I guess social media plays a big role because, as you said, a lot of people who are not vocal on social media may be vocal elsewhere but just not visible.
There are so many institutions that are doing things in real life within the community. And there’s so much more space for community-based outreach within the music industry, which is very valuable.
You’ve also been part of several music communities and collectives.
I started off DJing with a collective called Boko! Boko!. I think there’s a real value in collectives, especially when DJs are starting out, and I would definitely encourage people to try to form them because it helps not only in terms of mutual support, but also in terms of branding and bookings. You can be part of a unit that might have a message or might stand for something, but also sometimes it’s just that you like the music you’re all playing and that’s it; it doesn’t always have to be something that’s explicitly based around some kind of political identity. There’s a real beauty in collectives and mutual empowerment.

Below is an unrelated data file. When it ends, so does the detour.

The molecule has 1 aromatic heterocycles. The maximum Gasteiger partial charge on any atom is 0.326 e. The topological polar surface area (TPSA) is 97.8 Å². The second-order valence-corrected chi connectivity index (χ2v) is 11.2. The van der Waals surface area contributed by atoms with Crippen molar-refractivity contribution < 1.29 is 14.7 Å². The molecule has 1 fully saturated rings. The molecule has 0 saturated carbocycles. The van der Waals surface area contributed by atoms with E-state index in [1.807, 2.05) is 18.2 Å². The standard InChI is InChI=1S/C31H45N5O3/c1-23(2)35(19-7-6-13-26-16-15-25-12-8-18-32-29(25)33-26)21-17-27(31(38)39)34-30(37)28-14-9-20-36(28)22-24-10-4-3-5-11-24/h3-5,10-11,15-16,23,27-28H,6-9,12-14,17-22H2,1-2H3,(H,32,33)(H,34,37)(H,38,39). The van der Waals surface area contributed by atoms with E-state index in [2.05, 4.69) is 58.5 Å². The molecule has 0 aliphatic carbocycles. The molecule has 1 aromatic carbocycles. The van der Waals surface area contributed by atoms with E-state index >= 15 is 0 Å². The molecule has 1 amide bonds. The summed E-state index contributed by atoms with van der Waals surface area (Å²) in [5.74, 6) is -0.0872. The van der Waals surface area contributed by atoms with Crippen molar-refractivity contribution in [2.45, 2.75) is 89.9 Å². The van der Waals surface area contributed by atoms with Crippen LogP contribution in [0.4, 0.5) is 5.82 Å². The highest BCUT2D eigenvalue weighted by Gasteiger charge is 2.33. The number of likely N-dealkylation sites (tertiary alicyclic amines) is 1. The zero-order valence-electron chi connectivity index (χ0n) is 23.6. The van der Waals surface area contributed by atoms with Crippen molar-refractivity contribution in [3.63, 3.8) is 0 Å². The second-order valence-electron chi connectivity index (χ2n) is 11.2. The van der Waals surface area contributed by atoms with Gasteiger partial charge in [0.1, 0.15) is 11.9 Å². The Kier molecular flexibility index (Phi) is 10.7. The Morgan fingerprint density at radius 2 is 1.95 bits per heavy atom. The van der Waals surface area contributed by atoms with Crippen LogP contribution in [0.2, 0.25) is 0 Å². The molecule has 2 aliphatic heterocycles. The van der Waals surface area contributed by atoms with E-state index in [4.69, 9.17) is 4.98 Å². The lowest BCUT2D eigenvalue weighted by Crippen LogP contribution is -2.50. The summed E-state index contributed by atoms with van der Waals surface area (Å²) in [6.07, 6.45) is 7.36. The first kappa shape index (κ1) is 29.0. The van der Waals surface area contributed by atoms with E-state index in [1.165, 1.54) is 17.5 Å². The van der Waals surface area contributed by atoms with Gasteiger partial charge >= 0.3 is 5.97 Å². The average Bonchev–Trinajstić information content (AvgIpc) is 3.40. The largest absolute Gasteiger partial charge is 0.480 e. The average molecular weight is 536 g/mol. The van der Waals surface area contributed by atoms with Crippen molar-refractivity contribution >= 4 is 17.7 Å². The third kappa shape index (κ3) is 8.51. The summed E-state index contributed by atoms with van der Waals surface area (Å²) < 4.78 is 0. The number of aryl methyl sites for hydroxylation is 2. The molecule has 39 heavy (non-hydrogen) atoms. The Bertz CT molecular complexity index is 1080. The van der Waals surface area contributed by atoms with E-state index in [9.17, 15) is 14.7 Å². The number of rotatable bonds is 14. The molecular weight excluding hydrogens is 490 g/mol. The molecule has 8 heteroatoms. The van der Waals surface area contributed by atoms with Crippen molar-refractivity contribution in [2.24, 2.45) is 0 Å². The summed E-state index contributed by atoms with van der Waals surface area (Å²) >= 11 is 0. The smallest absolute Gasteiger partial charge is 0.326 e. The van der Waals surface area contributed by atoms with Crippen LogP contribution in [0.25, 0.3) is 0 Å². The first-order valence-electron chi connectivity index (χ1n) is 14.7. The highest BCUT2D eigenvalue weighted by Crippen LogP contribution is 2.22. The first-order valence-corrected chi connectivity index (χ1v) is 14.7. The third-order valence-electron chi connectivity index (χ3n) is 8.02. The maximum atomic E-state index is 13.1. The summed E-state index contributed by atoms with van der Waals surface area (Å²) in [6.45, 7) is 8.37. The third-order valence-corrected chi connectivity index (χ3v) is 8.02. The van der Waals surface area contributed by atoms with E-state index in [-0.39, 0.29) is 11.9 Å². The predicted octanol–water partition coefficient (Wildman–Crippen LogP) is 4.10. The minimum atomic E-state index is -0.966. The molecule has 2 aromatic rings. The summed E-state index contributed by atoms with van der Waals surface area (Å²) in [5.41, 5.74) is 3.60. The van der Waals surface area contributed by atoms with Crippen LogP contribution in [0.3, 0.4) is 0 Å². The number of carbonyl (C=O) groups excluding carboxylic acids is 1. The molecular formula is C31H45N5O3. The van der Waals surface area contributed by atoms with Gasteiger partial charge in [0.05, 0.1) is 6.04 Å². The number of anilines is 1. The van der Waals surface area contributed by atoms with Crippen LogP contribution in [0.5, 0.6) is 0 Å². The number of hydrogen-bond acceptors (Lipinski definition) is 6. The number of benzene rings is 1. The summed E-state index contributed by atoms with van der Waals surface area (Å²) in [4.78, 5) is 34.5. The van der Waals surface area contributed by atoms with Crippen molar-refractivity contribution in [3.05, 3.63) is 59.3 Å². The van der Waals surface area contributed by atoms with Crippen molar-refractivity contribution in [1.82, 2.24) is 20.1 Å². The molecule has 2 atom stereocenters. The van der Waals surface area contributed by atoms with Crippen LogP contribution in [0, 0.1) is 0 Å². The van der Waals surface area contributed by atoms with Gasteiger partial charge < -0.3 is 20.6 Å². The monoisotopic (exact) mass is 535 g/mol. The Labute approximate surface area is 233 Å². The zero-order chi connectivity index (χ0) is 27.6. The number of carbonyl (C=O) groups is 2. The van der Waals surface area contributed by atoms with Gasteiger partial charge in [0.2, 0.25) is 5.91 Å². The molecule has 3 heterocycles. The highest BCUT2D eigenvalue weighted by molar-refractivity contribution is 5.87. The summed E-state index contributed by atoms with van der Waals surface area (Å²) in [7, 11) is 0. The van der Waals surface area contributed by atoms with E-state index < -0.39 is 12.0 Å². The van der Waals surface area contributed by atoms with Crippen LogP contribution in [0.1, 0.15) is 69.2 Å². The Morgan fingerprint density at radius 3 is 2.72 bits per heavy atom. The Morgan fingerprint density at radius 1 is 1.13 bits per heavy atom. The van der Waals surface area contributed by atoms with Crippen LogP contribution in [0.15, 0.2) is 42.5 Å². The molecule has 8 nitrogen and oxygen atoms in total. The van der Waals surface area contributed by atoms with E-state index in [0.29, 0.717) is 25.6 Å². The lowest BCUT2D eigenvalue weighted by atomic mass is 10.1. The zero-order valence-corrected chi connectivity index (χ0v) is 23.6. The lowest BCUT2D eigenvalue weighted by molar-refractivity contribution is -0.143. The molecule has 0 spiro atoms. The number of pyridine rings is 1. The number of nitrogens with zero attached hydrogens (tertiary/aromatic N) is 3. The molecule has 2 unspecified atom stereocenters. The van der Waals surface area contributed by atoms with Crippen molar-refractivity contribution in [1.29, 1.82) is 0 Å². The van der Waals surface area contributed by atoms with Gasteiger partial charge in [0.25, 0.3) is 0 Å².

And in Berlin you’ve been involved with Cashmere community radio.
Between my radio show and working with other people I have a lot of connections and friends. And I haven’t felt compelled to start a collective here or join a collective.
How does Berlin compare to London in terms of the music scenes you’ve been close to?
I think with London, there’s probably just a more diverse offering in terms of the sorts of spaces. Obviously, Berlin is a bit heavier on the techno side. But what I think is nice about Berlin is that in some ways, there’s a lot more uncharted territory.
In London, a lot of groups and sounds have already been established, and people know exactly what they’re looking for. In Berlin, you have the establishment, with techno, and there are some other worlds where there’s a lot more space with the potential for experimentation. Venues like Tresor and some others are also opening their minds to a wider spectrum of music, especially in the electronic world, to reflect the changes coming with the people who are moving here.